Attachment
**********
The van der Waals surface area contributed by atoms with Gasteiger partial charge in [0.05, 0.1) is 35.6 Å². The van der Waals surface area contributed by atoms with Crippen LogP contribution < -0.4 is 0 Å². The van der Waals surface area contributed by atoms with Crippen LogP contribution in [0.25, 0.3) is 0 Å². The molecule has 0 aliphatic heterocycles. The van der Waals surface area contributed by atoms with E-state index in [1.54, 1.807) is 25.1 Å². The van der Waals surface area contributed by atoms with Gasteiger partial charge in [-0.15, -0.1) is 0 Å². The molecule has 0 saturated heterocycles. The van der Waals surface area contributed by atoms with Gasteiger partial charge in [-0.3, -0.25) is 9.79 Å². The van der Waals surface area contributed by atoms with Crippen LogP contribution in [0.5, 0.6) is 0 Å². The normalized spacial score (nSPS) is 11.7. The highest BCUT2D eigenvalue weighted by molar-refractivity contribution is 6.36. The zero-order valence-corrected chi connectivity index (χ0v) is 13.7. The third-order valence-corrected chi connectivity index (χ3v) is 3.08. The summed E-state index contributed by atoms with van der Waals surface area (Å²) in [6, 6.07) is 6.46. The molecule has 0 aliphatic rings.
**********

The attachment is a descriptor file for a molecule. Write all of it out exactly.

The van der Waals surface area contributed by atoms with Gasteiger partial charge in [0.05, 0.1) is 35.6 Å². The van der Waals surface area contributed by atoms with Crippen LogP contribution < -0.4 is 0 Å². The van der Waals surface area contributed by atoms with Crippen LogP contribution in [0.25, 0.3) is 0 Å². The molecule has 0 aliphatic heterocycles. The van der Waals surface area contributed by atoms with E-state index in [1.54, 1.807) is 25.1 Å². The van der Waals surface area contributed by atoms with Gasteiger partial charge in [-0.15, -0.1) is 0 Å². The molecule has 0 saturated heterocycles. The van der Waals surface area contributed by atoms with Gasteiger partial charge in [-0.3, -0.25) is 9.79 Å². The van der Waals surface area contributed by atoms with Crippen LogP contribution in [0.5, 0.6) is 0 Å². The normalized spacial score (nSPS) is 11.7. The highest BCUT2D eigenvalue weighted by molar-refractivity contribution is 6.36. The zero-order valence-corrected chi connectivity index (χ0v) is 13.7. The third-order valence-corrected chi connectivity index (χ3v) is 3.08. The summed E-state index contributed by atoms with van der Waals surface area (Å²) in [6, 6.07) is 6.46. The molecule has 0 aliphatic rings.